Former Governor’s family farm targeted for commercial development

SIOUX FALLS, S.D. (AP) — Developers want to turn the Sioux Falls family farm of a former South Dakota governor into the next bustling commercial district as the city expands eastward.

Ryan Tysdal, the great nephew of former Gov. Joe Foss, now owns the farmland in east Sioux Falls that’s poised to become a major city development. He grew up on the property where Foss, a World War II veteran and Medal of Honor recipient, was known to fly planes over the state’s vast prairie, the Argus Leader reported.

Now a commercial broker for Van Buskirk Companies, Tysdal believes the development is uniquely positioned to become a prime location for grocery stores and big national chains looking to add a location in the city.

The development, named Foss Fields, sits near the addition of the new Interstate 90 and Veterans Parkway interchange.

City and state officials have worked for the last couple of years to extend the parkway closer to the interstate, which, once connected, would open the door to commuters and out-of-town shoppers. The project is scheduled to finish August 2020.

Sioux Falls has also invested tens of millions of dollars to extend sewer lines east, which could also drive growth to the area as developers run out of space in the southern part of the city.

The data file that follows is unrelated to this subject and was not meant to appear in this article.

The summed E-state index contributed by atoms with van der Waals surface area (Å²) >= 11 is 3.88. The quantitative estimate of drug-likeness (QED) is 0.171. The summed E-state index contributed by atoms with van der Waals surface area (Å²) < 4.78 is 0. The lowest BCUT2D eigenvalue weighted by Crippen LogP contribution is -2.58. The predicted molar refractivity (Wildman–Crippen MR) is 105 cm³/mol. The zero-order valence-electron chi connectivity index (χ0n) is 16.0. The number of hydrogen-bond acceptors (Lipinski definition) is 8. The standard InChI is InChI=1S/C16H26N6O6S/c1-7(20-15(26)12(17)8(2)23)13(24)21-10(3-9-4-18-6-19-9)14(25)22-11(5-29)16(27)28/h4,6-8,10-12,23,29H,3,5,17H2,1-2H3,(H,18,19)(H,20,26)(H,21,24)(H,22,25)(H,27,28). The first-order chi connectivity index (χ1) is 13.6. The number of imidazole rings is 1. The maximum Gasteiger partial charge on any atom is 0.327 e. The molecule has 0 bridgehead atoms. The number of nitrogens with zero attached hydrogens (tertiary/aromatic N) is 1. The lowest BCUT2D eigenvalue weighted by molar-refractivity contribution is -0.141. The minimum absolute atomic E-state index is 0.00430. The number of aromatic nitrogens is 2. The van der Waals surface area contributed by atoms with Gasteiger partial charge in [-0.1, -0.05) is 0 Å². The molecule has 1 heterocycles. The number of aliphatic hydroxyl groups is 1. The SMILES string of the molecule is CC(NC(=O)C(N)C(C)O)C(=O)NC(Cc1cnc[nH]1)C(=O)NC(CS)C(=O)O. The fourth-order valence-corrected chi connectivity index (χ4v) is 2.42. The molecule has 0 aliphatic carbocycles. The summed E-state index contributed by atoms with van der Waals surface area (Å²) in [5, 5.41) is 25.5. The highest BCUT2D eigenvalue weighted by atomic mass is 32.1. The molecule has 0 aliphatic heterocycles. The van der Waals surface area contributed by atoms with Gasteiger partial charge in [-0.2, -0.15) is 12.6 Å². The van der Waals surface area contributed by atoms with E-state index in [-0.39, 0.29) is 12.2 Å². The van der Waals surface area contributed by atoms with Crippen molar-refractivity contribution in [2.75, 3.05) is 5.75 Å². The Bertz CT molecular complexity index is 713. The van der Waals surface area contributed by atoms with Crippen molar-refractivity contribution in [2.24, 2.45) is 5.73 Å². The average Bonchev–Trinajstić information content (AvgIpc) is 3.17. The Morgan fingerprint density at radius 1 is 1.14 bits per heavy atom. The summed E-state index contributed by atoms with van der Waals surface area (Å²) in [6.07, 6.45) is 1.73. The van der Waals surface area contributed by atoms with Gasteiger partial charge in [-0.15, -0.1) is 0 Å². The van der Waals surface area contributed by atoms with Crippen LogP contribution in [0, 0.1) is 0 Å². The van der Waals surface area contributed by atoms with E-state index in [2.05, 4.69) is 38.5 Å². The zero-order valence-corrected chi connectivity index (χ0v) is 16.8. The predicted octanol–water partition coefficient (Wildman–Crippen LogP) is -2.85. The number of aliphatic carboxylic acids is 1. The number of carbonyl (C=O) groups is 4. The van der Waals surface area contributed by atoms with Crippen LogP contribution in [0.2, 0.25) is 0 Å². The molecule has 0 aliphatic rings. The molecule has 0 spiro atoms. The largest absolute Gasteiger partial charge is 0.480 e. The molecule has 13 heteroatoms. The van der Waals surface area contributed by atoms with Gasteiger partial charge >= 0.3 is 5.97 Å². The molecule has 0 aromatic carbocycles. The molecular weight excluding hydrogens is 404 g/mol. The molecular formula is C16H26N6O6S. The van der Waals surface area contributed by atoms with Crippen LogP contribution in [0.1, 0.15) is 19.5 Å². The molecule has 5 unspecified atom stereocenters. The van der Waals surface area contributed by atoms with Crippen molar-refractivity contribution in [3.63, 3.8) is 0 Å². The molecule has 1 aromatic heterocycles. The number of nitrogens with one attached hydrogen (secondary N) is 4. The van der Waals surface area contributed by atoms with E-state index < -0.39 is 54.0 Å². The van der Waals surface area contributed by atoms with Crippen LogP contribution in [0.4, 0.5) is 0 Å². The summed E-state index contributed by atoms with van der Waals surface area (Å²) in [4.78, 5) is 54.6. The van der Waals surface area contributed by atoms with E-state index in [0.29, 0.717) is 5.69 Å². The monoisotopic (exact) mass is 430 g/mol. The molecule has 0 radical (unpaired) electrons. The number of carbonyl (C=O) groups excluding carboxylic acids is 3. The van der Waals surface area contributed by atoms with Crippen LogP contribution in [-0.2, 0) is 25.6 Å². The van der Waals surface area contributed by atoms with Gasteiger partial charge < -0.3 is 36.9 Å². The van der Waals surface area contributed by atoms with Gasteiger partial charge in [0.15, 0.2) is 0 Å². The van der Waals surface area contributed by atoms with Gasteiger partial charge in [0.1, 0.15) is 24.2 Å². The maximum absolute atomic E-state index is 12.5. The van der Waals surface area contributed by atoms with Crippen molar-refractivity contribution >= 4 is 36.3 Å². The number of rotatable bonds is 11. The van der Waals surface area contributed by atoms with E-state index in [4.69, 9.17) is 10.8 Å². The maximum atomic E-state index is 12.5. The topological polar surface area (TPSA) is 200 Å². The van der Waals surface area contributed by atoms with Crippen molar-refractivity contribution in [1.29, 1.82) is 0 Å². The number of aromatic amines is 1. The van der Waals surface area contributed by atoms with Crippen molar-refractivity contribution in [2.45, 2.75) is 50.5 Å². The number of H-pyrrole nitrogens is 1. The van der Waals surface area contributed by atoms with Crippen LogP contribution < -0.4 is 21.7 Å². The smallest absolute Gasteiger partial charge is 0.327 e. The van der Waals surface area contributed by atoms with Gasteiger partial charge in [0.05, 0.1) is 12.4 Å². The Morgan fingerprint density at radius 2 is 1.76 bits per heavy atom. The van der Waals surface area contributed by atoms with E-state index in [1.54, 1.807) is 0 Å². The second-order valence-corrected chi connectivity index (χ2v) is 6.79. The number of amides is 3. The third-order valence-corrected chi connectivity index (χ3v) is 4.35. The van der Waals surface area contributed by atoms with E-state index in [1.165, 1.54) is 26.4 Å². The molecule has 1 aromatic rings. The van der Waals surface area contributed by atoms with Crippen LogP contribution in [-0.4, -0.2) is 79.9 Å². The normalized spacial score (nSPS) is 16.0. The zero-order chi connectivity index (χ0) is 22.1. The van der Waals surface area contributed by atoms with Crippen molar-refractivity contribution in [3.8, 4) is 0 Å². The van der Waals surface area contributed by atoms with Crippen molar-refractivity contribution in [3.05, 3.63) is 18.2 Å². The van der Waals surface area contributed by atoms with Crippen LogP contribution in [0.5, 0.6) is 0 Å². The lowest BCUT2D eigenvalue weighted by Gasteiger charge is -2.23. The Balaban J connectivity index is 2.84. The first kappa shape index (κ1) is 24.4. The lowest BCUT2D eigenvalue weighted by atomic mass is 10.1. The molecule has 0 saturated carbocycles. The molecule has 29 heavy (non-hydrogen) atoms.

“All of that fuels the east-side growth and that’s where the developers are moving,” Tysdal said. “It will be a hotbed of activity for years to come.”

The Foss Fields development was initially planned as a simple retail corridor along the highway. But now developers including Joel Ingle with C-Lemme said the road and sewer investments expand the land’s potential into “more of a regional commercial business park concept.”

Ingle said roughly 40 acres (17 hectares) of Foss Fields will be set aside for single-family homes. The project has a combined 320 acres (130 hectares) for development, he said.

Tysdal believes the development needs investment from a major retailer to take off.

It’s unknown when the project will break ground, but Tysdal said it’s only a matter of time.

“The next 20 years of growth in Sioux Falls is primarily to the east side of town,” Tysdal said. “It’s important that the retail, the commercial sector keeps up with that.”